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As beach towns begin filling up for the summer, increased take-out dining is causing single-use waste to build up

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By Andrew S. Lewis

Since Memorial Day, the Jersey Shore has been grinding back to life. But after Gov. Phil Murphy lifted his stay-at-home order on June 9, the influx of visitors has, in some towns, been even greater than normal for this time of year.

Lines of sun-dazed tourists snake outside the doors of pizza parlors and seafood dives. Supermarket staff are locked in a perpetual battle of shelf restocking. Souvenir and clothing shop workers are hustling to fill a deluge of curbside pick-up orders. The common denominator among nearly all of them? Single-use plastic bags and containers that quickly end up overflowing trash bins and dumpsters.

In Ocean City on Wednesday, Mayor Jay Gillian issued a statement addressing the problem.

“The city had anticipated an increased volume of trash due to the takeout-only restriction and to the greater number of people in town for early June,” Gillian wrote. “But not to the degree we saw over the last two weekends.”

Gillian assured residents that the city “has already increased the number of officers performing highly visible patrols and is adding undercover officers to patrol our beaches and boardwalk to search for violators.”

The city administrator for North Wildwood, Ron Simone, also confirmed “an uptick in trash and recycling with all of the restaurants and bars only being open for takeout until this past Monday, when the Governor granted outdoor dining at 50 percent capacity.” Simone said the city has had to increase the placement of waste receptacles, as well as pick-up times, in “high density” areas like the beach, boardwalk, and entertainment district.

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Waste is piling up

“We couldn’t keep enough garbage cans out,” Chris Carson, the public works director of Beach Haven, said. “Our crews would show up in the morning and the cans would be overflowing, with the birds picking at them.” Though Beach Haven’s ban on plastic bags, which was instituted in 2018, has helped, Carson pointed out that the bulk of the additional trash is single-use takeout containers.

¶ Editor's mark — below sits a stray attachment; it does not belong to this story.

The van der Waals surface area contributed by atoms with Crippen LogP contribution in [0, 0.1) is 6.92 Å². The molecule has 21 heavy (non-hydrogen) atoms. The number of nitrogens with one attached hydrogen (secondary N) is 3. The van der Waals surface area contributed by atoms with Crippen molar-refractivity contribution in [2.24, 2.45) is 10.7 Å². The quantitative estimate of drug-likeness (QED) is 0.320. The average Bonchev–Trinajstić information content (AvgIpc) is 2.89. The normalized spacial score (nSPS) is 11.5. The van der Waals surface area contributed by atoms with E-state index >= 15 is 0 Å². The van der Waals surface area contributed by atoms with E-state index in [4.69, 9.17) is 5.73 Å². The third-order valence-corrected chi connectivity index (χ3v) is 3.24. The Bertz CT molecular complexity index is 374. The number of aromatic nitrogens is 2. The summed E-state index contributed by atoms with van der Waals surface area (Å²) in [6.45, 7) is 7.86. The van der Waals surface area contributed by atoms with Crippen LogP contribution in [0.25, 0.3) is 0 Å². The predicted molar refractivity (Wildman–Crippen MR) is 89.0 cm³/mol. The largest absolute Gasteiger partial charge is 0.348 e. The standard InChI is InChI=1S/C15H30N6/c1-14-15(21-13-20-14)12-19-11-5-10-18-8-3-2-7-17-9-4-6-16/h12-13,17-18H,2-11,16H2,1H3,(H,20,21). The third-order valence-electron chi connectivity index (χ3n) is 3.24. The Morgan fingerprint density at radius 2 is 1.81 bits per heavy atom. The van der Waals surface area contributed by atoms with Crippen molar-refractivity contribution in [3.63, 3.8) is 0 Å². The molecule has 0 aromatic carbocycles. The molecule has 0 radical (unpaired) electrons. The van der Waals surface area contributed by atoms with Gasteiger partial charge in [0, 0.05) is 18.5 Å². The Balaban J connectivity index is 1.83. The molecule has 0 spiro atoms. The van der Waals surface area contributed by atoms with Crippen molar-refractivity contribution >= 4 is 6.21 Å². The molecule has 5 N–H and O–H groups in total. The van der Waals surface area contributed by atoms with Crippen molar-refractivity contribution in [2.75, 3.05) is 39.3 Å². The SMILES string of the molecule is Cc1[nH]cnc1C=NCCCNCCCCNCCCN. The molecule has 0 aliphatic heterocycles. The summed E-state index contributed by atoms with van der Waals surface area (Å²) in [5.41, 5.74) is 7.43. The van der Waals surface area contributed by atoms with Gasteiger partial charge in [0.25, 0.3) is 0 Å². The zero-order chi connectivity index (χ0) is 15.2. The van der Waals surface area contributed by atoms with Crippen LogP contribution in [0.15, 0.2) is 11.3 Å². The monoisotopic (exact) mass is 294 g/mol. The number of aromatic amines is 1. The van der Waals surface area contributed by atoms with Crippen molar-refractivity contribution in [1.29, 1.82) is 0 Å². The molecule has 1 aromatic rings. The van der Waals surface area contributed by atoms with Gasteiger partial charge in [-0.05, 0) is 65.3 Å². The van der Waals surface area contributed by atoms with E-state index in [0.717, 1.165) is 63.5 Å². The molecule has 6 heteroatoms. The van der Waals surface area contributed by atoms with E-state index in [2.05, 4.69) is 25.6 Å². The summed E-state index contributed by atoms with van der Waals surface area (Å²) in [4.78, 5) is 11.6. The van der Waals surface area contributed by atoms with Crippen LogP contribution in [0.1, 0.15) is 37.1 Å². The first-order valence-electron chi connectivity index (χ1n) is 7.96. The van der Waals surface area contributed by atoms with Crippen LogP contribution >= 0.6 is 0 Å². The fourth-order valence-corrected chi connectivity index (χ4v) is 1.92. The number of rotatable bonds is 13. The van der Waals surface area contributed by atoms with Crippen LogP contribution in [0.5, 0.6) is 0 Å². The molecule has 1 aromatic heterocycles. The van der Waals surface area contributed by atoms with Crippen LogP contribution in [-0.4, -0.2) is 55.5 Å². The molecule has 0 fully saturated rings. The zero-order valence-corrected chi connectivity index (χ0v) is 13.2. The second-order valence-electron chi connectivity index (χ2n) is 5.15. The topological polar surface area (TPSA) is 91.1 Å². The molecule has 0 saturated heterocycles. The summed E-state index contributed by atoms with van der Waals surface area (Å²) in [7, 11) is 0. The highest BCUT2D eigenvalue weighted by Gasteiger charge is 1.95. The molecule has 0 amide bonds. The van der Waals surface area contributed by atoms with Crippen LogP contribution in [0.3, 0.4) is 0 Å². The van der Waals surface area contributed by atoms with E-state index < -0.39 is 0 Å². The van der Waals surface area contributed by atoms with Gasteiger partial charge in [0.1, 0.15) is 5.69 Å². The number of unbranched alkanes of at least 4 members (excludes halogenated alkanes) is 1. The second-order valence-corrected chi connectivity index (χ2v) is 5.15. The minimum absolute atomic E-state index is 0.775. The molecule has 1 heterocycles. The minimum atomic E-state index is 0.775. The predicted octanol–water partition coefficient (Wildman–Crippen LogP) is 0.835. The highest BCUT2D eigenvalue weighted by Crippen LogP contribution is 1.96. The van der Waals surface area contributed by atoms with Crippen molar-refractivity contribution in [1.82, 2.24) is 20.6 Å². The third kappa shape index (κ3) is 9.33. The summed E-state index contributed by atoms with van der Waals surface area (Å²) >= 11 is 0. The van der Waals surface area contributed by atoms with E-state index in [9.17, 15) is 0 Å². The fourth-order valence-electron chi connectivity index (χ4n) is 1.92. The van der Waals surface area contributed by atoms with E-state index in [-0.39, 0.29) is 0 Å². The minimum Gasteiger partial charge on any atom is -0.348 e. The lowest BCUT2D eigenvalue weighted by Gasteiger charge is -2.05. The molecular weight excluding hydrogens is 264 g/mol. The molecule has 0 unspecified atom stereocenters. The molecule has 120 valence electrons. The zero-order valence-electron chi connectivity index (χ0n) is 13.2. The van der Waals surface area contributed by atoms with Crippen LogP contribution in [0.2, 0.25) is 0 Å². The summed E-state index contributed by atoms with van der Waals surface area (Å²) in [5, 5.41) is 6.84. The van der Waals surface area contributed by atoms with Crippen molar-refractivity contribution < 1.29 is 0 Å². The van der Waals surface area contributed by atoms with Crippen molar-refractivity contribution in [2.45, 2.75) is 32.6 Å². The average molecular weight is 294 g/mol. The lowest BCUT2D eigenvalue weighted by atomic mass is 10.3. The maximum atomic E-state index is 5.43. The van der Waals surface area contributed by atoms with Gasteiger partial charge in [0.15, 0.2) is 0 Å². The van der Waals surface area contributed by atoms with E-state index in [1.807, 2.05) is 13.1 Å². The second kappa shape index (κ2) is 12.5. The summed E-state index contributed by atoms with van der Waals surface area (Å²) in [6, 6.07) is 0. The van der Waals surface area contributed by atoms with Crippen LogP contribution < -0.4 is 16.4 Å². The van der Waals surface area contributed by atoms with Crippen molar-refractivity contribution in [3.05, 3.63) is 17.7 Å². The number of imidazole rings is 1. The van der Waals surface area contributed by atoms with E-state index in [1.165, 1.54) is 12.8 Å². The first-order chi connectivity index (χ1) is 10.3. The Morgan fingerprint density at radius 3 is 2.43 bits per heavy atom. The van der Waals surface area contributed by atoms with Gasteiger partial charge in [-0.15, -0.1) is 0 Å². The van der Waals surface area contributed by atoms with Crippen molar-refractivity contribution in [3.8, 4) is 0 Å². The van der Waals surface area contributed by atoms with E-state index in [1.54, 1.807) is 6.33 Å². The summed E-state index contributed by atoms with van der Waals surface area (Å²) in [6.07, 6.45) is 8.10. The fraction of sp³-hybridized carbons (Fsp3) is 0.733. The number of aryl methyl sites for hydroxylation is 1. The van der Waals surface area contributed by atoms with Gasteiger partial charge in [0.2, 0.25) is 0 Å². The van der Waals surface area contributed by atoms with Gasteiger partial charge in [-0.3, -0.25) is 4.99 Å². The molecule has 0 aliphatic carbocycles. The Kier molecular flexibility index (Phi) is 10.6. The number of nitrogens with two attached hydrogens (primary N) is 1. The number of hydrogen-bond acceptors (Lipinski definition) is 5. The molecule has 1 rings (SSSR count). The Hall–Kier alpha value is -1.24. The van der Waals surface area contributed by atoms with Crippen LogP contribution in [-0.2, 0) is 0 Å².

In early March, New Jersey was on its way to passing one of the toughest single-use plastic bans in the U.S. But as the pandemic sent public health officials into high alert and New Jersey residents into lockdown, the bill has since been stalled in the Assembly Environmental and Solid Waste Committee. Another bill, introduced earlier this month by Sen. Bob Smith (D-Middlesex) would require certain plastic, glass and paper containers and bags to be made in part from recycled material, and it would prohibit the sale of some polystyrene packaging.

Early studies of COVID-19 transmission suggested that the virus could live on surfaces for several days. The plastics industry seized on the news, using it as an opportunity to urge states and municipalities to “Bag the Ban,” as the American Recyclable Plastic Bag Alliance put it, and re-embrace single-use plastic bags. The New Jersey Food Council, a lobbying group that represents food retailers and their supplier partners — which previously had supported a statewide ban on single-use plastic and paper bags — sent a letter to every town with single-use packaging restrictions, urging them to reverse course during the pandemic.

Citing Murphy’s Executive Orders 103 and 104, the council’s president, Linda Doherty, wrote, “…all towns should recognize that the Executive Orders supersede these potentially detrimental local ordinances and prevent their enforcement.” In fact, there is no language in the executive orders that suggests local ordinances on plastic bags and other container should stop being enforced.